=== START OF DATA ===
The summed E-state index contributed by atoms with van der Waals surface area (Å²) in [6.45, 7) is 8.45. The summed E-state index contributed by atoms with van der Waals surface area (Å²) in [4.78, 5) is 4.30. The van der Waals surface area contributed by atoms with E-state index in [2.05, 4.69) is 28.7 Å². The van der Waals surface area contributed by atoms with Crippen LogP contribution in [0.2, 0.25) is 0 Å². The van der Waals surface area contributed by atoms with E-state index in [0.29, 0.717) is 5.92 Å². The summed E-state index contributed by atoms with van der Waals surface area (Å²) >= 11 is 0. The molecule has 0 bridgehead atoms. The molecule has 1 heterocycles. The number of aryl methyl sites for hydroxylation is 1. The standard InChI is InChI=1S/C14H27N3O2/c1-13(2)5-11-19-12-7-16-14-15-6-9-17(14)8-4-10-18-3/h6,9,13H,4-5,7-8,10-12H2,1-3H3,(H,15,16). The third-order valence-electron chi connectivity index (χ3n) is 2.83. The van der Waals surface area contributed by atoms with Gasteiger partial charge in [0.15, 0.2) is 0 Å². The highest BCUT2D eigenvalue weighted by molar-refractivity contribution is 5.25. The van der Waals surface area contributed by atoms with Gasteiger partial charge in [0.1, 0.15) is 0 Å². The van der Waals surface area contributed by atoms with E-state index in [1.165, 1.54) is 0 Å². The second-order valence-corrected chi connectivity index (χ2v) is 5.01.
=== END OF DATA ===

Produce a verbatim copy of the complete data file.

The summed E-state index contributed by atoms with van der Waals surface area (Å²) in [6.45, 7) is 8.45. The summed E-state index contributed by atoms with van der Waals surface area (Å²) in [4.78, 5) is 4.30. The van der Waals surface area contributed by atoms with E-state index in [2.05, 4.69) is 28.7 Å². The van der Waals surface area contributed by atoms with Crippen LogP contribution in [0.2, 0.25) is 0 Å². The van der Waals surface area contributed by atoms with E-state index in [0.29, 0.717) is 5.92 Å². The summed E-state index contributed by atoms with van der Waals surface area (Å²) >= 11 is 0. The molecule has 0 bridgehead atoms. The molecule has 1 heterocycles. The number of aryl methyl sites for hydroxylation is 1. The standard InChI is InChI=1S/C14H27N3O2/c1-13(2)5-11-19-12-7-16-14-15-6-9-17(14)8-4-10-18-3/h6,9,13H,4-5,7-8,10-12H2,1-3H3,(H,15,16). The third-order valence-electron chi connectivity index (χ3n) is 2.83. The van der Waals surface area contributed by atoms with Gasteiger partial charge in [0.15, 0.2) is 0 Å². The highest BCUT2D eigenvalue weighted by molar-refractivity contribution is 5.25. The van der Waals surface area contributed by atoms with Gasteiger partial charge in [0.1, 0.15) is 0 Å². The van der Waals surface area contributed by atoms with E-state index in [1.165, 1.54) is 0 Å². The second-order valence-corrected chi connectivity index (χ2v) is 5.01.